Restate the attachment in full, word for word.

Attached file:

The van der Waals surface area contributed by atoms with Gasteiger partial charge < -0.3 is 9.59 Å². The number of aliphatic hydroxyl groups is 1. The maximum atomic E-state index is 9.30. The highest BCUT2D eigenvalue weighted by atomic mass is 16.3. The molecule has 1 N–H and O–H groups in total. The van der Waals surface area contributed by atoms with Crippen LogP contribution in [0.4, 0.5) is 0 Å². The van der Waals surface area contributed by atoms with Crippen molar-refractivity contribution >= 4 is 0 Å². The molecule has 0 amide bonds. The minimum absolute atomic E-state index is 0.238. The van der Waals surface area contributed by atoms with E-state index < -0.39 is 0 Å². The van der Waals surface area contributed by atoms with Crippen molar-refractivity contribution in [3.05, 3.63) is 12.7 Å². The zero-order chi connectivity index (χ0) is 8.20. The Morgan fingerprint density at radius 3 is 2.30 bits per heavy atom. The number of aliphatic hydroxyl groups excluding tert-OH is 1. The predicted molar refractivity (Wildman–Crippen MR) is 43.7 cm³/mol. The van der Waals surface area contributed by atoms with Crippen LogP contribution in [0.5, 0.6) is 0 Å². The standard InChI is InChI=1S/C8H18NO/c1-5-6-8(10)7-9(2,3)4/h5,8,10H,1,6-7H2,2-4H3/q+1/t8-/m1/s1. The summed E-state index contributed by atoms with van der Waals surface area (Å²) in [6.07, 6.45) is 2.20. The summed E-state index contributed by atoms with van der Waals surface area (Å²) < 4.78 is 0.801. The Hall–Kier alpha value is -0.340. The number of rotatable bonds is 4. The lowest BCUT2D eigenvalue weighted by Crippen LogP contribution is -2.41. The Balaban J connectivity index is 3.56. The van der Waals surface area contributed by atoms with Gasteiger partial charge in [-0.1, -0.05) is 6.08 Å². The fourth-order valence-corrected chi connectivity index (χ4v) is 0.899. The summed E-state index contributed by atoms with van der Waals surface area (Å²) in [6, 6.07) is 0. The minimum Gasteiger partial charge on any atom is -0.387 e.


The van der Waals surface area contributed by atoms with Gasteiger partial charge < -0.3 is 9.59 Å². The number of aliphatic hydroxyl groups is 1. The maximum atomic E-state index is 9.30. The highest BCUT2D eigenvalue weighted by atomic mass is 16.3. The molecule has 1 N–H and O–H groups in total. The van der Waals surface area contributed by atoms with Crippen LogP contribution in [0.4, 0.5) is 0 Å². The van der Waals surface area contributed by atoms with Crippen molar-refractivity contribution >= 4 is 0 Å². The molecule has 0 amide bonds. The minimum absolute atomic E-state index is 0.238. The van der Waals surface area contributed by atoms with E-state index < -0.39 is 0 Å². The van der Waals surface area contributed by atoms with Crippen molar-refractivity contribution in [3.05, 3.63) is 12.7 Å². The zero-order chi connectivity index (χ0) is 8.20. The Morgan fingerprint density at radius 3 is 2.30 bits per heavy atom. The number of aliphatic hydroxyl groups excluding tert-OH is 1. The predicted molar refractivity (Wildman–Crippen MR) is 43.7 cm³/mol. The van der Waals surface area contributed by atoms with Crippen LogP contribution in [0.5, 0.6) is 0 Å². The standard InChI is InChI=1S/C8H18NO/c1-5-6-8(10)7-9(2,3)4/h5,8,10H,1,6-7H2,2-4H3/q+1/t8-/m1/s1. The summed E-state index contributed by atoms with van der Waals surface area (Å²) in [6.07, 6.45) is 2.20. The summed E-state index contributed by atoms with van der Waals surface area (Å²) < 4.78 is 0.801. The Hall–Kier alpha value is -0.340. The number of rotatable bonds is 4. The lowest BCUT2D eigenvalue weighted by Crippen LogP contribution is -2.41. The Balaban J connectivity index is 3.56. The van der Waals surface area contributed by atoms with Gasteiger partial charge in [-0.1, -0.05) is 6.08 Å². The fourth-order valence-corrected chi connectivity index (χ4v) is 0.899. The summed E-state index contributed by atoms with van der Waals surface area (Å²) in [6, 6.07) is 0. The minimum Gasteiger partial charge on any atom is -0.387 e.